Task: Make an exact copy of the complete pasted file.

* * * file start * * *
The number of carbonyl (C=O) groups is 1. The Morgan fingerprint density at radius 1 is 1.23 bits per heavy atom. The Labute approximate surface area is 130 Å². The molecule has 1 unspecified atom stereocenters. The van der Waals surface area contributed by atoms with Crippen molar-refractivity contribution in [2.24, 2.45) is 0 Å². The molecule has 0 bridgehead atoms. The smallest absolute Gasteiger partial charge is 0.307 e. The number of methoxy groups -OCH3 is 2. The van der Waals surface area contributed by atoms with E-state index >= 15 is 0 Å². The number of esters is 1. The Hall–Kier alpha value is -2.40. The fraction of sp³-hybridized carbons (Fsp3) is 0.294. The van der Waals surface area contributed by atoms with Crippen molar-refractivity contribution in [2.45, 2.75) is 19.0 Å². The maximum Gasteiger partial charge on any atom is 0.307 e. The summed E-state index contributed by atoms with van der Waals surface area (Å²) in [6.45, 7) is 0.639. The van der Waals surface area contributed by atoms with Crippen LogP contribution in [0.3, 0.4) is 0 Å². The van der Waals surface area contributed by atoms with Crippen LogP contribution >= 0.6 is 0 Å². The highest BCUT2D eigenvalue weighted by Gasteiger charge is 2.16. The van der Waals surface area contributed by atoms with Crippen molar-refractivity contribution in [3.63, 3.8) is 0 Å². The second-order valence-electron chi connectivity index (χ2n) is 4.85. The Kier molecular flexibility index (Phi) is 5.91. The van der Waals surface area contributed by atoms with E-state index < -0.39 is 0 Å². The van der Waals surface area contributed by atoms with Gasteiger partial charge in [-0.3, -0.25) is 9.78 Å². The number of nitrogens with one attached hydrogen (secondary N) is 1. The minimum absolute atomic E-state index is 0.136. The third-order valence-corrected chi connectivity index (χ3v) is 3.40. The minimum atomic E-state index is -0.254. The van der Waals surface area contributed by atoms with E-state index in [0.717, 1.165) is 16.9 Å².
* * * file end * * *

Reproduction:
The number of carbonyl (C=O) groups is 1. The Morgan fingerprint density at radius 1 is 1.23 bits per heavy atom. The Labute approximate surface area is 130 Å². The molecule has 1 unspecified atom stereocenters. The van der Waals surface area contributed by atoms with Crippen molar-refractivity contribution in [2.24, 2.45) is 0 Å². The molecule has 0 bridgehead atoms. The smallest absolute Gasteiger partial charge is 0.307 e. The number of methoxy groups -OCH3 is 2. The van der Waals surface area contributed by atoms with E-state index >= 15 is 0 Å². The number of esters is 1. The Hall–Kier alpha value is -2.40. The fraction of sp³-hybridized carbons (Fsp3) is 0.294. The van der Waals surface area contributed by atoms with Crippen molar-refractivity contribution in [2.45, 2.75) is 19.0 Å². The maximum Gasteiger partial charge on any atom is 0.307 e. The summed E-state index contributed by atoms with van der Waals surface area (Å²) in [6.45, 7) is 0.639. The van der Waals surface area contributed by atoms with Crippen LogP contribution in [0.3, 0.4) is 0 Å². The van der Waals surface area contributed by atoms with Crippen LogP contribution >= 0.6 is 0 Å². The highest BCUT2D eigenvalue weighted by Gasteiger charge is 2.16. The van der Waals surface area contributed by atoms with Crippen molar-refractivity contribution in [3.63, 3.8) is 0 Å². The second-order valence-electron chi connectivity index (χ2n) is 4.85. The Kier molecular flexibility index (Phi) is 5.91. The van der Waals surface area contributed by atoms with E-state index < -0.39 is 0 Å². The van der Waals surface area contributed by atoms with Gasteiger partial charge in [-0.3, -0.25) is 9.78 Å². The number of nitrogens with one attached hydrogen (secondary N) is 1. The minimum absolute atomic E-state index is 0.136. The third-order valence-corrected chi connectivity index (χ3v) is 3.40. The minimum atomic E-state index is -0.254. The van der Waals surface area contributed by atoms with E-state index in [0.717, 1.165) is 16.9 Å².